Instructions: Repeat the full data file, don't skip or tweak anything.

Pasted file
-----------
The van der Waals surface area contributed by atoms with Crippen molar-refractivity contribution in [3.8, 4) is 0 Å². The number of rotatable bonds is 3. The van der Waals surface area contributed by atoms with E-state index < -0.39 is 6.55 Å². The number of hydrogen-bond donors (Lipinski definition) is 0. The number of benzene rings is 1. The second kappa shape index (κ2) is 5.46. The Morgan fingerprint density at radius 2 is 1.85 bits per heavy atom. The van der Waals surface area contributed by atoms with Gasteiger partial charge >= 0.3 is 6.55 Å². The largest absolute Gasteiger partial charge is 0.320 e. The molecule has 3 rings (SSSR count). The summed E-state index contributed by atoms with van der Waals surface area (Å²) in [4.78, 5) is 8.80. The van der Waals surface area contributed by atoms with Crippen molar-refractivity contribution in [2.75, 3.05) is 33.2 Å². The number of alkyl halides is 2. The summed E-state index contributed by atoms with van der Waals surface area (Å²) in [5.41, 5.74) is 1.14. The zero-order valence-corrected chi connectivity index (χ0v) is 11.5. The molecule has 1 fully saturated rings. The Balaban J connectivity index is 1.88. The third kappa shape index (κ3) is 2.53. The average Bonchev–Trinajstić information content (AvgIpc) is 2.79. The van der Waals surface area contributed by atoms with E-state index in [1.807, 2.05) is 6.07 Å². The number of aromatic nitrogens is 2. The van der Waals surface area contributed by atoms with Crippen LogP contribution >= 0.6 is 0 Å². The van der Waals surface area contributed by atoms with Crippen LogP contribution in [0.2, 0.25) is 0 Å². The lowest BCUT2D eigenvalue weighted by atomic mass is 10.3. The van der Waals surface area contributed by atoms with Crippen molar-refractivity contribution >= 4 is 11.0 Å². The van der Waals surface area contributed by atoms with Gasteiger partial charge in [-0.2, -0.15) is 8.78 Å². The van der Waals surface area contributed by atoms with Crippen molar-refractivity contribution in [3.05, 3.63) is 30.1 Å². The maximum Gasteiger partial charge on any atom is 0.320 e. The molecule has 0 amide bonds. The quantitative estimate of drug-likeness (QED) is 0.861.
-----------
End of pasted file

The van der Waals surface area contributed by atoms with Crippen molar-refractivity contribution in [3.8, 4) is 0 Å². The number of rotatable bonds is 3. The van der Waals surface area contributed by atoms with E-state index < -0.39 is 6.55 Å². The number of hydrogen-bond donors (Lipinski definition) is 0. The number of benzene rings is 1. The second kappa shape index (κ2) is 5.46. The Morgan fingerprint density at radius 2 is 1.85 bits per heavy atom. The van der Waals surface area contributed by atoms with Gasteiger partial charge >= 0.3 is 6.55 Å². The largest absolute Gasteiger partial charge is 0.320 e. The molecule has 3 rings (SSSR count). The summed E-state index contributed by atoms with van der Waals surface area (Å²) in [4.78, 5) is 8.80. The van der Waals surface area contributed by atoms with Crippen molar-refractivity contribution in [2.75, 3.05) is 33.2 Å². The number of alkyl halides is 2. The summed E-state index contributed by atoms with van der Waals surface area (Å²) in [5.41, 5.74) is 1.14. The zero-order valence-corrected chi connectivity index (χ0v) is 11.5. The molecule has 1 fully saturated rings. The Balaban J connectivity index is 1.88. The third kappa shape index (κ3) is 2.53. The average Bonchev–Trinajstić information content (AvgIpc) is 2.79. The van der Waals surface area contributed by atoms with E-state index in [1.807, 2.05) is 6.07 Å². The number of aromatic nitrogens is 2. The van der Waals surface area contributed by atoms with Crippen LogP contribution >= 0.6 is 0 Å². The van der Waals surface area contributed by atoms with Crippen LogP contribution in [0.2, 0.25) is 0 Å². The lowest BCUT2D eigenvalue weighted by atomic mass is 10.3. The van der Waals surface area contributed by atoms with Crippen molar-refractivity contribution >= 4 is 11.0 Å². The van der Waals surface area contributed by atoms with Gasteiger partial charge in [-0.2, -0.15) is 8.78 Å². The van der Waals surface area contributed by atoms with Crippen molar-refractivity contribution in [3.05, 3.63) is 30.1 Å². The maximum Gasteiger partial charge on any atom is 0.320 e. The molecule has 0 amide bonds. The quantitative estimate of drug-likeness (QED) is 0.861.